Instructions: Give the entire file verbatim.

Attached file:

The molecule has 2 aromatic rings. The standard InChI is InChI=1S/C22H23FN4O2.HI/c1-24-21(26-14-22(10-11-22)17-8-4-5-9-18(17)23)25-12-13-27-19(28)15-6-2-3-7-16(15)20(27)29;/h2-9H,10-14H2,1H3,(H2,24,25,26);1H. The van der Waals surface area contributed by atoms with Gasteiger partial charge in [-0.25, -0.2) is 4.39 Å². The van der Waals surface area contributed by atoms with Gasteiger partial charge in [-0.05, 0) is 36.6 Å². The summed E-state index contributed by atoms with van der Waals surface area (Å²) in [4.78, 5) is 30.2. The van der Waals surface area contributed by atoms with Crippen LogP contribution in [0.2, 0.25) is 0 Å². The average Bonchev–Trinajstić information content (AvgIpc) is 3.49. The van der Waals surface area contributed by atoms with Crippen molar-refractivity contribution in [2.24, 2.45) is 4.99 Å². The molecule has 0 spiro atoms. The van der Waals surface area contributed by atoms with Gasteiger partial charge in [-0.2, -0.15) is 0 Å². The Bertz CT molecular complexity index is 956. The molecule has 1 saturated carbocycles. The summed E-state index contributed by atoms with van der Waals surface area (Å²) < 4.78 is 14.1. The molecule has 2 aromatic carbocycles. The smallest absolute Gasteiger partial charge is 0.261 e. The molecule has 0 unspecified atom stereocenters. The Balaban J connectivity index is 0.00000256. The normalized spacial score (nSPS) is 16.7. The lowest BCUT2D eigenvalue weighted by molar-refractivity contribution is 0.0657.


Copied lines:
The molecule has 2 aromatic rings. The standard InChI is InChI=1S/C22H23FN4O2.HI/c1-24-21(26-14-22(10-11-22)17-8-4-5-9-18(17)23)25-12-13-27-19(28)15-6-2-3-7-16(15)20(27)29;/h2-9H,10-14H2,1H3,(H2,24,25,26);1H. The van der Waals surface area contributed by atoms with Gasteiger partial charge in [-0.25, -0.2) is 4.39 Å². The van der Waals surface area contributed by atoms with Gasteiger partial charge in [-0.05, 0) is 36.6 Å². The summed E-state index contributed by atoms with van der Waals surface area (Å²) in [4.78, 5) is 30.2. The van der Waals surface area contributed by atoms with Crippen LogP contribution in [0.2, 0.25) is 0 Å². The average Bonchev–Trinajstić information content (AvgIpc) is 3.49. The van der Waals surface area contributed by atoms with Crippen molar-refractivity contribution in [2.24, 2.45) is 4.99 Å². The molecule has 0 spiro atoms. The van der Waals surface area contributed by atoms with Gasteiger partial charge in [-0.2, -0.15) is 0 Å². The Bertz CT molecular complexity index is 956. The molecule has 1 saturated carbocycles. The summed E-state index contributed by atoms with van der Waals surface area (Å²) < 4.78 is 14.1. The molecule has 2 aromatic carbocycles. The smallest absolute Gasteiger partial charge is 0.261 e. The molecule has 0 unspecified atom stereocenters. The Balaban J connectivity index is 0.00000256. The normalized spacial score (nSPS) is 16.7. The lowest BCUT2D eigenvalue weighted by molar-refractivity contribution is 0.0657.